away from, words
It’s much harder to pick out the vegetarian zombies, laboring across the
  screen like the liver eaters
Knuckled under, with clay-blind eyes I came upon
Leaving us with memories of our toys, our dreams
Lemons will tumble off of your red umbrella

Let the rainwater we wipe off our arms quench the drought in our hunger
  and lack

Let’s erase this

Let’s say there are two or more ways of mouth

Like a beetle falling into your lap, the mauve idea

Like a blue baseball forever going, going, never gone in the navy night
Like a dandelion pod, I disassembled
Like a mare washing her foal, she licks his tears and he, shaking, finds his
  legs

Lines and stanzas are the electrical synapses that craft collective memory

Lost among the whitewash of stars—lights of an arctic-bound plane
Lourdes shifts from English to Spanish like Juan Pablo Montoya changing
  gears at Pocono
Make me sway in the swing of oleanders and outlaws

Make peace or make war. I don’t care, just learn to cook

Make your mouth coppery with ohms of the resistance

Marbles its way through Indiana limestone
Melody flows through measured time, tumbling over rocky challenges to
  join a tumultuous stream fed by the wonder of the spirit and
  knowledge of years
Moon Park, the toddler named the riverside spot, his first notice of a
  daytime moon

Moon slivers pour down

Moonlit hands clasped together as the train passed through Madison

Moons fade beneath smoking purple
Morning glories twist their tendrils around the Highway 46 road sign near
  Nashville, Indiana
Morning is excruciating, the way the sun bleeds my curtain in bits of
  radioactive orange

Moth wings, she said, stroking my hair
Moths and flies attracted to the light, I guess, the heat, getting caught
  inside the globe’s baffle, baffled and beaten up in there, finally,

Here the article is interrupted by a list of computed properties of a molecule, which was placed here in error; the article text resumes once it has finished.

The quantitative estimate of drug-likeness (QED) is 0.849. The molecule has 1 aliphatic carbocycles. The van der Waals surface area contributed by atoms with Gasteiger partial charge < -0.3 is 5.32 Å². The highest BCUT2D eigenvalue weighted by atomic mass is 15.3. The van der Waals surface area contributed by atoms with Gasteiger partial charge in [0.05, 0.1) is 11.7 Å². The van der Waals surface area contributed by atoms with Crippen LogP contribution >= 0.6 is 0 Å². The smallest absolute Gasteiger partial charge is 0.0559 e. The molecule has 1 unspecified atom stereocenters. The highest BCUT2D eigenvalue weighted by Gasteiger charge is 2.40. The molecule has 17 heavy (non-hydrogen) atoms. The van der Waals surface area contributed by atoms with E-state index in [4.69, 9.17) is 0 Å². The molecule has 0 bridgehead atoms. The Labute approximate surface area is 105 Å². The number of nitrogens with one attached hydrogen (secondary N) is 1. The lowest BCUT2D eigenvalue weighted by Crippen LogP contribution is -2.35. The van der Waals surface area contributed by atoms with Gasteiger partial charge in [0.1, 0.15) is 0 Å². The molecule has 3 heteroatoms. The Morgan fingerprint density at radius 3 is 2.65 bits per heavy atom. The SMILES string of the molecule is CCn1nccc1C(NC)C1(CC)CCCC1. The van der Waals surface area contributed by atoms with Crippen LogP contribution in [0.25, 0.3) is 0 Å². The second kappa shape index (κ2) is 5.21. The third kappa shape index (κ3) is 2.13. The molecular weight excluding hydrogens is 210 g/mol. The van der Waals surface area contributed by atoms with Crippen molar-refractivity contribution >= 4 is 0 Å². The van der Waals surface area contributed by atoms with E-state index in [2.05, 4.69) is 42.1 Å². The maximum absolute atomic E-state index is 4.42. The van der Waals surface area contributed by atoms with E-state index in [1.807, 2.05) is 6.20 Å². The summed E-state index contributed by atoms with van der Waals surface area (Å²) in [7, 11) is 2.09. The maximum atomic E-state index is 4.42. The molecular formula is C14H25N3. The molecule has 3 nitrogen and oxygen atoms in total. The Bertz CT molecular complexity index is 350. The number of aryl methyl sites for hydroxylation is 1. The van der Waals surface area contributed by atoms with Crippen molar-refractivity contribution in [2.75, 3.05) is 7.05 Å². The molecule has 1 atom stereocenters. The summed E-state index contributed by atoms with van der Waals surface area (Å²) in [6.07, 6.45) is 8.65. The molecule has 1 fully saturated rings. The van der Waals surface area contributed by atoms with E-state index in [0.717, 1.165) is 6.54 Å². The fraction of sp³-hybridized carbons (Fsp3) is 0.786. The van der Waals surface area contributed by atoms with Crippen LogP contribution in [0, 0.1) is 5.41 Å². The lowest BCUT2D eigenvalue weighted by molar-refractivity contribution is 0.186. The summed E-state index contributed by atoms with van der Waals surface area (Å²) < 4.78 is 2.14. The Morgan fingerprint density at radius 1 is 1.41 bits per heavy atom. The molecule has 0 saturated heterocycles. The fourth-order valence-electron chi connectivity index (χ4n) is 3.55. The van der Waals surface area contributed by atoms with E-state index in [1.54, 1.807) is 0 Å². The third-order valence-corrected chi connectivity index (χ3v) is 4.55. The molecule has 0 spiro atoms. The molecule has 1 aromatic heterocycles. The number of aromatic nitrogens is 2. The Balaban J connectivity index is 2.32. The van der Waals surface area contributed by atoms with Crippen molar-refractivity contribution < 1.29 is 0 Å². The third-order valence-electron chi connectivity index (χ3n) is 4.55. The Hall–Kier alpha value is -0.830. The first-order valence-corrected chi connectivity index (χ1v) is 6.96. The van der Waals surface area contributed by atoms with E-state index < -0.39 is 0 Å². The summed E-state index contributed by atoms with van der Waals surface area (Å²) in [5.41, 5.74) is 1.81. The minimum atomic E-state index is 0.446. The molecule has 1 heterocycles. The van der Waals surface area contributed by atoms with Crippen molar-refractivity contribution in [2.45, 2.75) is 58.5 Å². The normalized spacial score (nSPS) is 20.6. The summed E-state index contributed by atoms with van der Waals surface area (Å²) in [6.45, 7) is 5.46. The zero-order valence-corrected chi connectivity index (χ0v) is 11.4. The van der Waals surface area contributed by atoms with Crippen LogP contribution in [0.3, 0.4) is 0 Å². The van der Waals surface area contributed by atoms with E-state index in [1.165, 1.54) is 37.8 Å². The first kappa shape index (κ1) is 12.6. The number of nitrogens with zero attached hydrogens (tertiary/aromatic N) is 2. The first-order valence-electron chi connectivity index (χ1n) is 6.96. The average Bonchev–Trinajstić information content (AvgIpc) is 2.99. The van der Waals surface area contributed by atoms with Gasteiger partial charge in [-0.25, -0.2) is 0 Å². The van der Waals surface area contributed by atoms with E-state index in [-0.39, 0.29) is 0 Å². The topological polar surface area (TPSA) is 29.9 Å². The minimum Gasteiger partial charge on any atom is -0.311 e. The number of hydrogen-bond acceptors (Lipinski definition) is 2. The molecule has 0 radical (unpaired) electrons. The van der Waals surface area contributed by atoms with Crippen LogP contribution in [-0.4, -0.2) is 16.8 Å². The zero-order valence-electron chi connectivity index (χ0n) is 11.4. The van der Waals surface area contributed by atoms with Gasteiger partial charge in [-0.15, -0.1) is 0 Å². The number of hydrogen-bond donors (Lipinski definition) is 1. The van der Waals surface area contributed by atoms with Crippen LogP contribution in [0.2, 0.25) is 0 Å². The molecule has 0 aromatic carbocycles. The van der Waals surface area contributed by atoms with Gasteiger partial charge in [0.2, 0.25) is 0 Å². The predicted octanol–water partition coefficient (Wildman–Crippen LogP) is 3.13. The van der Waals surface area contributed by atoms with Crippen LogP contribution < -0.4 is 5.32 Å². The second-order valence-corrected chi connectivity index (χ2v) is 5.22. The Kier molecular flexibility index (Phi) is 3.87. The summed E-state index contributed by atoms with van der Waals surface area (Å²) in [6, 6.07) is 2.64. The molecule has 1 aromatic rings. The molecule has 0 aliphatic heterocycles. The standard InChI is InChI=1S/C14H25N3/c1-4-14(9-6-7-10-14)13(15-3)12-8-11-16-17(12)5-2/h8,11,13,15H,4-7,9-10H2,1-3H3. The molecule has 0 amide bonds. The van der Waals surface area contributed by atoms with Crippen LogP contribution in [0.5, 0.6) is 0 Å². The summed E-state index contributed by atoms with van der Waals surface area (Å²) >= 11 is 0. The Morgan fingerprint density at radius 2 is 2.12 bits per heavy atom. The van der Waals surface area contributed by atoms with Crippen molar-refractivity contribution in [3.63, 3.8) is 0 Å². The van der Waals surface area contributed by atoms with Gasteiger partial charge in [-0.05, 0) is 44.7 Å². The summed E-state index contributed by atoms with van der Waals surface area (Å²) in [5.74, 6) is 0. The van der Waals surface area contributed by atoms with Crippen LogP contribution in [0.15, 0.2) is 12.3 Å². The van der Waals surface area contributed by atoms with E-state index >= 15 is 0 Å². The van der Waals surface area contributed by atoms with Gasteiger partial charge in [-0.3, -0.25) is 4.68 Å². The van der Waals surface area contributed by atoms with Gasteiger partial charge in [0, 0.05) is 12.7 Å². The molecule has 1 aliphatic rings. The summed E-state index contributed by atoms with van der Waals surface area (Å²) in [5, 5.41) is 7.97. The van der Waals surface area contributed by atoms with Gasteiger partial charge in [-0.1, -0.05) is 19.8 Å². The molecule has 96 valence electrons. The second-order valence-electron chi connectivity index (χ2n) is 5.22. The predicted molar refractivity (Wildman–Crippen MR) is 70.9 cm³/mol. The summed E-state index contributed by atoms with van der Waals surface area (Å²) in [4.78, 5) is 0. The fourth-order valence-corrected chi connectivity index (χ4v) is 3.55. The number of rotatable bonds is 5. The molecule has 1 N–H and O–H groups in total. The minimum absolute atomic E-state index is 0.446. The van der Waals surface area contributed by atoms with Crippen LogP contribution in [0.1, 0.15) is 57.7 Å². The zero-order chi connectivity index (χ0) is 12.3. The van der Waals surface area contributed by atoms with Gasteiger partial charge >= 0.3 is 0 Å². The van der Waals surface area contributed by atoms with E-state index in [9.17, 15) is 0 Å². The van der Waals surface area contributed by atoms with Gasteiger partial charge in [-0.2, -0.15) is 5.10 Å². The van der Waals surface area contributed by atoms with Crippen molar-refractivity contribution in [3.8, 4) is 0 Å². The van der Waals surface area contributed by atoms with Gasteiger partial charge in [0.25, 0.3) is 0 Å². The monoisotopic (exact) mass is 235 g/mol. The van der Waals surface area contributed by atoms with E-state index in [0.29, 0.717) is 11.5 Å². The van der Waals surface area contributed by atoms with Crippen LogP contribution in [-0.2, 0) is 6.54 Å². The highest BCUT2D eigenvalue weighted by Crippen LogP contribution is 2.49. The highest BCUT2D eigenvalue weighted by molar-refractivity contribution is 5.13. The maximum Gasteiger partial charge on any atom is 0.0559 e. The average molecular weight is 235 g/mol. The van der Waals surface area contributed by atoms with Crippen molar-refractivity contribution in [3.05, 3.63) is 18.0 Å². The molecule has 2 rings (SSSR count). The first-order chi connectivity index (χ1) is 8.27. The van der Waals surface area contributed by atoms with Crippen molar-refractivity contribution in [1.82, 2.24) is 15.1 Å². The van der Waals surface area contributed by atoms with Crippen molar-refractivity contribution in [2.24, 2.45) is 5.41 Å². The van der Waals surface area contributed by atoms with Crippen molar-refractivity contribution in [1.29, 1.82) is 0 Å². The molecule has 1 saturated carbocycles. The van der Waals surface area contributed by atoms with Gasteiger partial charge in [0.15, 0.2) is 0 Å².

by the beating up against the flickering light
Muddy brown water, some say, but paradise to Sandie afloat on her inner
  tube, biting the apple
My ears burned with compliments whispered through tin-can telephones
My eyes skip like flat rocks over the creek
My knuckle bruised, waving to the ground
My mouth was built entirely of redirected rivers

My river cannot swim
Next door, the dog is howling with the sirens
No bank for soft shells anymore, basking in the sun
No matter how tenuous the raft, it is time to return to the river
No matter the signs of assurance or engineering, I avoid that one-lane bridge

No one could be more noir, hunched in gray feathers
Note the limestone, the glistening trails of last night’s traffic
Now, I stay busy whitewashing the insides of the soon-to-be-abandoned
  storefronts, sketching out the Going Out of Business sign in a
  defeated freehand and then painting over even that, a cloudy post-
 literate alphabet of forgetting, an impressionistic amnesiac smear
Oh no, no, pro bono, ah! no bone in the tongue. A tattoo
Okay, so that’s not what I meant, but this:
Old crow sits in the forest over there but sounds to be on the other side of
  time

Once a snake circled an oak with a squirrel lining the branches
One finger, just one finger can dance on a raindrop following the Wabash
One footstep, one foible in a flooded landscape, one fragment of rock
  falling
One page hands off to another like a limitless bucket brigade stringing
  from and toward your fire

One pebble-ripple in this river will reach Innisfree

One skin cannot cover centuries

One slip of the tongue merely spells disaster
Open your fortune cookie as the first snow falls
Or ascend gnarled staircase roots and watch tomorrow wash the Wabash
Our triumph tasted like syncopated melodies on a jazz piano
Painter Creek was named for a panther, not a painter, though it’s been
  years since we’ve seen either one in these parts
Pale thirst quenched by beating pulse
Papered and scented, he kissed the hem of his mother

Pelvises are plagued by the imprint of whiskey-eyed men
Picturesque waters once witnessed in the altered rain
Pigments, yolk, hair, and feathers: molting from an Amazonian earthquake
Please don’t intrude on the dying with your smart phone
Please forgive the weather, the birds, the clouds forming horse-heads on
  the horizon

Poetry freely flows through cracks in political dams so the world won’t go
  thirsty for truth and splendor 

Promise us you won’t get out of bed
Reach into the sky and stir the blood found there
Red and blue kayaks where steamships ruled